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Articles by Keyword - Bacteria
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Departments: The Microbiology of Cereals and Cereal Products
Bacteria are frequent surface contaminants of cereal grains. For bacteria to grow in cereal grains, they require high moisture or water activity (aw) in equilibrium, with high relative humidity. Generally, bacteria are not significantly involved in the spoilage of dry grain and become a spoilage factor only after extensive deterioration of the grain has occurred and high moisture conditions exist. However, bacterial pathogens and spoilage bacteria, such as spore-forming bacteria that cause ropiness in...
A new paper that inhibits the growth of bacteria in food products could extend product shelf life and protect consumers from bacteria-causing foodborne illnesses. Overcoming the concerns associated with earlier antibacterial materials, this paper is nontoxic, environmentally friendly, and low in cost. The relatively simple processing of this antibacterial material suggests it may be commercially viable for food packaging methods in the near future.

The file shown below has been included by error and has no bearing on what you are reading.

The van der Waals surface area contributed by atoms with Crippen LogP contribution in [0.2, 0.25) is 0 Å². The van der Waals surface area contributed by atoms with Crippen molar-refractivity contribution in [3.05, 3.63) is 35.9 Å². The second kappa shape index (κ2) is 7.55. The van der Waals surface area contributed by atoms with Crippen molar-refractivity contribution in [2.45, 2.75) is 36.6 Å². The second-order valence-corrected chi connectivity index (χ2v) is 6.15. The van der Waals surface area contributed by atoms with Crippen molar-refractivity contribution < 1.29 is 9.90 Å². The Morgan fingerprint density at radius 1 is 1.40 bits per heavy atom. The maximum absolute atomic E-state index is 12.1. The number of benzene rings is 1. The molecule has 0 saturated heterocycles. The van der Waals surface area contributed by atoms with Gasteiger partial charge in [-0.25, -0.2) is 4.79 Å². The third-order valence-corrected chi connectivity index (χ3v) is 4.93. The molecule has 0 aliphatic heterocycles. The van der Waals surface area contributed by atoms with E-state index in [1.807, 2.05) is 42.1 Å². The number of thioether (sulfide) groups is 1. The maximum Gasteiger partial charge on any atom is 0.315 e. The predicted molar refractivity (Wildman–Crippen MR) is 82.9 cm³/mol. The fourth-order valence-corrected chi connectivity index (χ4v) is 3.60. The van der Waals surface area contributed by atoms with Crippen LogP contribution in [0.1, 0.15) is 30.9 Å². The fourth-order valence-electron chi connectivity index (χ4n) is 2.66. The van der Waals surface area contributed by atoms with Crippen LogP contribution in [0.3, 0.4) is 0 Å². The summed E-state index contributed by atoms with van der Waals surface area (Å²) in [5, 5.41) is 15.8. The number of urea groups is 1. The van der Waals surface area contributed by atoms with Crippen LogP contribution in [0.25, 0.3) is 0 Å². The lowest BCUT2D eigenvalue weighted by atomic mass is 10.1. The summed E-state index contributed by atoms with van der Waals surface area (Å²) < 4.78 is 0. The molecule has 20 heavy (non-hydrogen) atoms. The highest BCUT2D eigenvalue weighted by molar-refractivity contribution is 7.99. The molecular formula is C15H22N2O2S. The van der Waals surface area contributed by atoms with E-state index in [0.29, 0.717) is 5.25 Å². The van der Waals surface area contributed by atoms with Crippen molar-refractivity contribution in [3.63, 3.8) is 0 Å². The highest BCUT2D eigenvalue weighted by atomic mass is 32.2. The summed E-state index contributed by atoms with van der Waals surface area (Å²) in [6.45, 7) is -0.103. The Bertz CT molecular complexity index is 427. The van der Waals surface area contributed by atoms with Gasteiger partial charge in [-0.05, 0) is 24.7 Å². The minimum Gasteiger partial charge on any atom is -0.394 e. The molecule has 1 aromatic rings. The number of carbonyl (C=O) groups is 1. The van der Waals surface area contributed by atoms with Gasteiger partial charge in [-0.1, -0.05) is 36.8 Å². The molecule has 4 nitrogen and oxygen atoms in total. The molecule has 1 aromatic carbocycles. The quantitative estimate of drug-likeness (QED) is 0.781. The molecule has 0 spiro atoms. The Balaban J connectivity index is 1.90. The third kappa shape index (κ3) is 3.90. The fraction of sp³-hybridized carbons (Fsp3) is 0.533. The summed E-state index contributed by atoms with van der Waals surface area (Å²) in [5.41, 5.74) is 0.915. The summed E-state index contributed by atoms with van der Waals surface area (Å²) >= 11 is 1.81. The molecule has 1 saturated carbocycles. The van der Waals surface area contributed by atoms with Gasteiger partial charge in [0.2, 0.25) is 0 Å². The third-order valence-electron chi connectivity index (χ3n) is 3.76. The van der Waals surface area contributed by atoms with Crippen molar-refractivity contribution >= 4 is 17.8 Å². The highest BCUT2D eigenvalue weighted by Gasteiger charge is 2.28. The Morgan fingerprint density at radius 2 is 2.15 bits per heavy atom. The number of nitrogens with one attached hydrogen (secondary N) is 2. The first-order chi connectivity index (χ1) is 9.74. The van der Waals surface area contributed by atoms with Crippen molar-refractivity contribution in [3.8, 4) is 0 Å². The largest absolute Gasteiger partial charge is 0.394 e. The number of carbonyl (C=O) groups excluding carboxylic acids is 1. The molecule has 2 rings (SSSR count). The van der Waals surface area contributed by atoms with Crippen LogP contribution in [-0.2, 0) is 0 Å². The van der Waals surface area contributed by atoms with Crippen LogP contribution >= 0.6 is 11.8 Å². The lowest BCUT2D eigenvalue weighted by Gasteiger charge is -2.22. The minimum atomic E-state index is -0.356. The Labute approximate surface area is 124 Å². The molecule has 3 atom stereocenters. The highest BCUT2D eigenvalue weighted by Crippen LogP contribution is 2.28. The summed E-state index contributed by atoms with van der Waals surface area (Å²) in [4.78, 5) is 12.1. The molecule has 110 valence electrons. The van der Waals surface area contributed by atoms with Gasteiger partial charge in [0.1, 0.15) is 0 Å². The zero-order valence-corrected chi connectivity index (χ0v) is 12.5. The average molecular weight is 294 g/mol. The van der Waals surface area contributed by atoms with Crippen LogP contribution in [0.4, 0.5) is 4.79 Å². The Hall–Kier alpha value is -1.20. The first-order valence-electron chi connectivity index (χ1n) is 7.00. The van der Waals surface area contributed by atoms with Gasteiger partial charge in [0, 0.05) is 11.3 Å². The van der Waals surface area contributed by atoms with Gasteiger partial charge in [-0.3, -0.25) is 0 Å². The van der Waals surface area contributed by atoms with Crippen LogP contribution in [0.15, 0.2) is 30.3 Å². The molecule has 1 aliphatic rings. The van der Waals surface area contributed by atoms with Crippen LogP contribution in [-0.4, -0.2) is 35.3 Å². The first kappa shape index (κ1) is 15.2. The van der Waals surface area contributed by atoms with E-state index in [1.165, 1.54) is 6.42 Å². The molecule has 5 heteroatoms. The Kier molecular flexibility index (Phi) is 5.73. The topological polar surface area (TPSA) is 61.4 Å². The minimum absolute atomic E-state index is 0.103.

Departments: Give UVC a Tumble to Eliminate Bacteria
Keeping coliform bacteria counts below required thresholds is a challenge for food processors everywhere, and Washington Potato Co. (Warden, Wash.) understands. “Though we were generally successful in controlling coliform bacteria levels on our products, the time and costs required to achieve control were excessive,” said Nicholas D. Ross, quality assurance and technical services director for the potato processing company.